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Education

We Swim Wild brings micro plastic research to the Pembrokeshire Coast

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THE PILOT session of Pobl Dwr was filmed for an upcoming episode of ITV’s Coast and Country series with Sean Fletcher and pupils from Castle School in Haverfordwest explored marine and environmental issues affecting the waterways in Wales. 

A pupil from Castle School said “I found 22 pieces of microplastics in one cup of sea water”.

Created by the Wales non profit We Swim Wild, Pobl Dwr has made children aware of the microplastic pollution crisis, while giving them a chance to explore the beautiful coastline and deepen their connection with the ocean environment. 

We Swim Wild aims to educate and empower the younger generation on environmental action and micro plastic pollution.

A pupil from Castle School described their experience as “the biggest eye opener ever”.

The project gives pupils an opportunity to learn about the marine life on our coasts through an immersive snorkeling programme, wellbeing activities such as breathwork and meditation, citizen science microplastic analysis that actually feeds into We Swim Wilds national microplastic database with Bangor University.

We Swim Wild founder Laura Owen Sanderson says “ We have been highlighting the issue of microplastics for the last few years, through adventure activism campaigns and U.K wide citizen science projects to map for microplastics. 

The education programme gives young people the opportunity to experience the magic of wild waters safely, equips them with the skills and tools to analyse water for silent contaminates and the opportunity to see the scale of the problem in real time”.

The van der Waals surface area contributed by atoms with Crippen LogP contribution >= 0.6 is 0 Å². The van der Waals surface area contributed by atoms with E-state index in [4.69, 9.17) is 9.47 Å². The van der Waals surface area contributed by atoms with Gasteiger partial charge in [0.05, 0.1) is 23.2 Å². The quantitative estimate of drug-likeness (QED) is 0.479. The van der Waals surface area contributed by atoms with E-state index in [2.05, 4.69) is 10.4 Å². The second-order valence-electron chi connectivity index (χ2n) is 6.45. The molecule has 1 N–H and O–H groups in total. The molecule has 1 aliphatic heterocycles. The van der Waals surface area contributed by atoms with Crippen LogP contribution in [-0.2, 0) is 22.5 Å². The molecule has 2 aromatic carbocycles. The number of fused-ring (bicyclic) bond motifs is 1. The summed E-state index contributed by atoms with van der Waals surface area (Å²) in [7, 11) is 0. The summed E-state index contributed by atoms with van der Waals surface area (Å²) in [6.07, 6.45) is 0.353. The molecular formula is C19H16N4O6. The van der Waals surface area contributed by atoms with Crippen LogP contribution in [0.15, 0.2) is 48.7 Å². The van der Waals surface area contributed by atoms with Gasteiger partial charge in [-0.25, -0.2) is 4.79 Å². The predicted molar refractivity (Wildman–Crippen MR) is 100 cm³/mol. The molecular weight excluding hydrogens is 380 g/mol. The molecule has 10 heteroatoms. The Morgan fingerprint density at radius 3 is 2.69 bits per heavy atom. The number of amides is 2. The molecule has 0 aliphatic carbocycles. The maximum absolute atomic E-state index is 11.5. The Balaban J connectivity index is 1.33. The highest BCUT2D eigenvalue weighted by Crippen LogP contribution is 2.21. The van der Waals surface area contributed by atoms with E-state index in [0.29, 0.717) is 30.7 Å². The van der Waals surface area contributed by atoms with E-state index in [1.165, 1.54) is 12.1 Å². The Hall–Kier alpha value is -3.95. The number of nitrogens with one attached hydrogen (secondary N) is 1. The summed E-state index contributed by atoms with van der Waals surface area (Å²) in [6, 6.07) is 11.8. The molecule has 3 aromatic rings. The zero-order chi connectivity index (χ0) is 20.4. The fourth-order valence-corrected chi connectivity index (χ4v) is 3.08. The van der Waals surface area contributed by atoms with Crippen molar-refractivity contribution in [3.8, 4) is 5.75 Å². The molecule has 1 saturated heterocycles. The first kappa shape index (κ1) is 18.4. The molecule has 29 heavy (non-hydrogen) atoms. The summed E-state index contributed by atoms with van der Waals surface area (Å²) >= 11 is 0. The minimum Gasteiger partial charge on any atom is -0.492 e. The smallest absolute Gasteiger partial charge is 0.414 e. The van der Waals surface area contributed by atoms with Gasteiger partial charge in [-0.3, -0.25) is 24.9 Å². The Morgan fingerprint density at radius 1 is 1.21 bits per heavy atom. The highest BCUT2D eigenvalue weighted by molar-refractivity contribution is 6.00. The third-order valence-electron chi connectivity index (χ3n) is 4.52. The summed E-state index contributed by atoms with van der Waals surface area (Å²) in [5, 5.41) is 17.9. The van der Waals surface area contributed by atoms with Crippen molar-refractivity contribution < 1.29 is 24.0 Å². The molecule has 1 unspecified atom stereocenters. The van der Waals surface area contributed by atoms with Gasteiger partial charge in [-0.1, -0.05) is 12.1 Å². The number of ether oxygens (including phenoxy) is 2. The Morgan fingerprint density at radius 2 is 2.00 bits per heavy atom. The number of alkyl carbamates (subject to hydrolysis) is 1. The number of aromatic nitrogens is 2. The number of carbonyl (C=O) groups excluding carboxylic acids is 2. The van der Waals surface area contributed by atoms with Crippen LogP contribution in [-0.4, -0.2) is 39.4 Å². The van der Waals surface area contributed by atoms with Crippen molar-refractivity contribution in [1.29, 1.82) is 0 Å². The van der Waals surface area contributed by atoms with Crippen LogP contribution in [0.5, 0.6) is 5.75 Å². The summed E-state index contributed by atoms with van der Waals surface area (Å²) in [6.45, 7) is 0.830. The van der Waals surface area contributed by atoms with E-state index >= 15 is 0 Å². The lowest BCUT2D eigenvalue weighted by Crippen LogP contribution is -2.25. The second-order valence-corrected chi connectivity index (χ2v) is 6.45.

The project in Pembrokeshire is in collaboration with The Big Retreat Community, the non profit arm of The Big Retreat Festival in Pembrokeshire, one of the top adventure and wellbeing festivals in the UK. 

Festival founder Amber Lort-Phillips says “Wellbeing in nature is at the heart of everything we do. As a result of the pandemic, we know that young peoples’ mental health has suffered significantly. We want to give them the skills to improve their own mental and physical health whilst learning how to protect the planet for generations to come, and there is no better place to do it than in our home, the Pembrokeshire Coast National Park.”

“Plastic can commonly be found in our water, soil and air,” explains Laura. “Crucially, we now know it is in our bodies as we breathe in, eat and drink plastic particles every day. As plastic production grows, so does our exposure. There is growing concern that it may be harming our health.”

Laura adds  “We know that the presence of microplastic and nano plastic in our bodies can’t break down and is associated with chronic disease and pressure on our immune systems, such as arthritis, diabetes and cardiovascular disease. The truth is there is currently not enough money invested in Plastic research and its impact on our health. Our citizen science campaigns and education programme go some way towards mapping current UK levels for this emergent contaminate”.

We Swims Wild’s ultimate goal is to get the UK government to start testing regularly for microplastic levels as an emergent contaminate and to put greater restrictions on plastic production and its use. 

A group of MP’s including MP Mike Penning has also called on the chancellor to commit to a £15 million fund to examine the potential health impacts of plastic.

The Pembrokeshire project has been sponsored by the National Lottery community fund. We Swim Wild will be bringing this programme to coastal communities across Wales over the coming months.